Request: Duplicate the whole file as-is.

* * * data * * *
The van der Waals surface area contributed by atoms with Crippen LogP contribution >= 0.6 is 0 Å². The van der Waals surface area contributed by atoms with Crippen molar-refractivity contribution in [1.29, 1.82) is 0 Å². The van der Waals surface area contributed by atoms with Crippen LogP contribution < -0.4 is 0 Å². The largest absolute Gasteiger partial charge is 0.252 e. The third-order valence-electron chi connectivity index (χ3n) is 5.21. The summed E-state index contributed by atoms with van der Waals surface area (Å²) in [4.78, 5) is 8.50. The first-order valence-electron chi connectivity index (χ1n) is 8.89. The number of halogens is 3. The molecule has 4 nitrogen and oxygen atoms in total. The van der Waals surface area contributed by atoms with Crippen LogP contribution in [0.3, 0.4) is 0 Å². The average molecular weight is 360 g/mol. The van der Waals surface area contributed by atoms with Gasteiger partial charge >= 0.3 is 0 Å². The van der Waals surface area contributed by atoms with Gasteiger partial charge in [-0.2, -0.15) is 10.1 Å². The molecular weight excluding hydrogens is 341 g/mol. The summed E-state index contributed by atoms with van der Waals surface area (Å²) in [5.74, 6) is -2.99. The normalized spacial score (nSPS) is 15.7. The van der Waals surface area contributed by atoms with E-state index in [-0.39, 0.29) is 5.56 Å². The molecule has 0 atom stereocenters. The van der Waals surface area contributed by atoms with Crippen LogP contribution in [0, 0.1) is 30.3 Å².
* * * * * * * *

The van der Waals surface area contributed by atoms with Crippen LogP contribution >= 0.6 is 0 Å². The van der Waals surface area contributed by atoms with Crippen molar-refractivity contribution in [1.29, 1.82) is 0 Å². The van der Waals surface area contributed by atoms with Crippen LogP contribution < -0.4 is 0 Å². The largest absolute Gasteiger partial charge is 0.252 e. The third-order valence-electron chi connectivity index (χ3n) is 5.21. The summed E-state index contributed by atoms with van der Waals surface area (Å²) in [4.78, 5) is 8.50. The first-order valence-electron chi connectivity index (χ1n) is 8.89. The number of halogens is 3. The molecule has 4 nitrogen and oxygen atoms in total. The van der Waals surface area contributed by atoms with Crippen LogP contribution in [0.3, 0.4) is 0 Å². The average molecular weight is 360 g/mol. The van der Waals surface area contributed by atoms with Gasteiger partial charge >= 0.3 is 0 Å². The van der Waals surface area contributed by atoms with Gasteiger partial charge in [-0.2, -0.15) is 10.1 Å². The molecular weight excluding hydrogens is 341 g/mol. The summed E-state index contributed by atoms with van der Waals surface area (Å²) in [5.74, 6) is -2.99. The normalized spacial score (nSPS) is 15.7. The van der Waals surface area contributed by atoms with E-state index in [-0.39, 0.29) is 5.56 Å². The molecule has 0 atom stereocenters. The van der Waals surface area contributed by atoms with Crippen LogP contribution in [0, 0.1) is 30.3 Å².